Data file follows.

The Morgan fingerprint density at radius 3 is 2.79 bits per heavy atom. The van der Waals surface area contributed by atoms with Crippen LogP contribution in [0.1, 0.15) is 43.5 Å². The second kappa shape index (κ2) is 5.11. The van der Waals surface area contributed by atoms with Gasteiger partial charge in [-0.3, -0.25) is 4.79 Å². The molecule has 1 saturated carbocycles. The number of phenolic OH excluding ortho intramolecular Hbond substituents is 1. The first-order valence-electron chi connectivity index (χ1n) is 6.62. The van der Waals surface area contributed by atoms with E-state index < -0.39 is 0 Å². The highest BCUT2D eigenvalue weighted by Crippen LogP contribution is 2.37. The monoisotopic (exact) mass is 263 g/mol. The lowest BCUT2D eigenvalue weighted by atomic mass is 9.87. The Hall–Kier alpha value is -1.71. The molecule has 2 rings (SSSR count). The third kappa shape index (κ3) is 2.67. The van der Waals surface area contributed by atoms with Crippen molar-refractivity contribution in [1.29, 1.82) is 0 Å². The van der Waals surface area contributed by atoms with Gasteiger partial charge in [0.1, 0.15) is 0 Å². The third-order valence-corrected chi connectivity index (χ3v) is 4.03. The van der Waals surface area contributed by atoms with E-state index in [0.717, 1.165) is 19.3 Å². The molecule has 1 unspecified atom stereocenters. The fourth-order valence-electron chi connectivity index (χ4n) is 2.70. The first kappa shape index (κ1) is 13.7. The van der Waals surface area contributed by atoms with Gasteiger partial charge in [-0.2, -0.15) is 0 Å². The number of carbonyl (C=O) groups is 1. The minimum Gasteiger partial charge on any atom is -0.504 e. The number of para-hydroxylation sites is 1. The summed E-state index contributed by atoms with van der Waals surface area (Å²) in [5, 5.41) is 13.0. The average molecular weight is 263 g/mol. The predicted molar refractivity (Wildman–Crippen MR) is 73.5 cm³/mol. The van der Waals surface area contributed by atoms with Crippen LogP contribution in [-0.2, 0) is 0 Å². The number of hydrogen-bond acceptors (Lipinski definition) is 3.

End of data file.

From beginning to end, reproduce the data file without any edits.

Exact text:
The Morgan fingerprint density at radius 3 is 2.79 bits per heavy atom. The van der Waals surface area contributed by atoms with Crippen LogP contribution in [0.1, 0.15) is 43.5 Å². The second kappa shape index (κ2) is 5.11. The van der Waals surface area contributed by atoms with Gasteiger partial charge in [-0.3, -0.25) is 4.79 Å². The molecule has 1 saturated carbocycles. The number of phenolic OH excluding ortho intramolecular Hbond substituents is 1. The first-order valence-electron chi connectivity index (χ1n) is 6.62. The van der Waals surface area contributed by atoms with E-state index < -0.39 is 0 Å². The highest BCUT2D eigenvalue weighted by Crippen LogP contribution is 2.37. The monoisotopic (exact) mass is 263 g/mol. The lowest BCUT2D eigenvalue weighted by atomic mass is 9.87. The Hall–Kier alpha value is -1.71. The molecule has 2 rings (SSSR count). The third kappa shape index (κ3) is 2.67. The van der Waals surface area contributed by atoms with Crippen molar-refractivity contribution in [1.29, 1.82) is 0 Å². The van der Waals surface area contributed by atoms with Gasteiger partial charge in [0.1, 0.15) is 0 Å². The third-order valence-corrected chi connectivity index (χ3v) is 4.03. The van der Waals surface area contributed by atoms with E-state index in [0.717, 1.165) is 19.3 Å². The molecule has 1 unspecified atom stereocenters. The fourth-order valence-electron chi connectivity index (χ4n) is 2.70. The first kappa shape index (κ1) is 13.7. The van der Waals surface area contributed by atoms with Gasteiger partial charge in [-0.2, -0.15) is 0 Å². The number of carbonyl (C=O) groups is 1. The minimum Gasteiger partial charge on any atom is -0.504 e. The number of para-hydroxylation sites is 1. The summed E-state index contributed by atoms with van der Waals surface area (Å²) in [5, 5.41) is 13.0. The average molecular weight is 263 g/mol. The predicted molar refractivity (Wildman–Crippen MR) is 73.5 cm³/mol. The van der Waals surface area contributed by atoms with Crippen LogP contribution in [-0.2, 0) is 0 Å². The number of hydrogen-bond acceptors (Lipinski definition) is 3.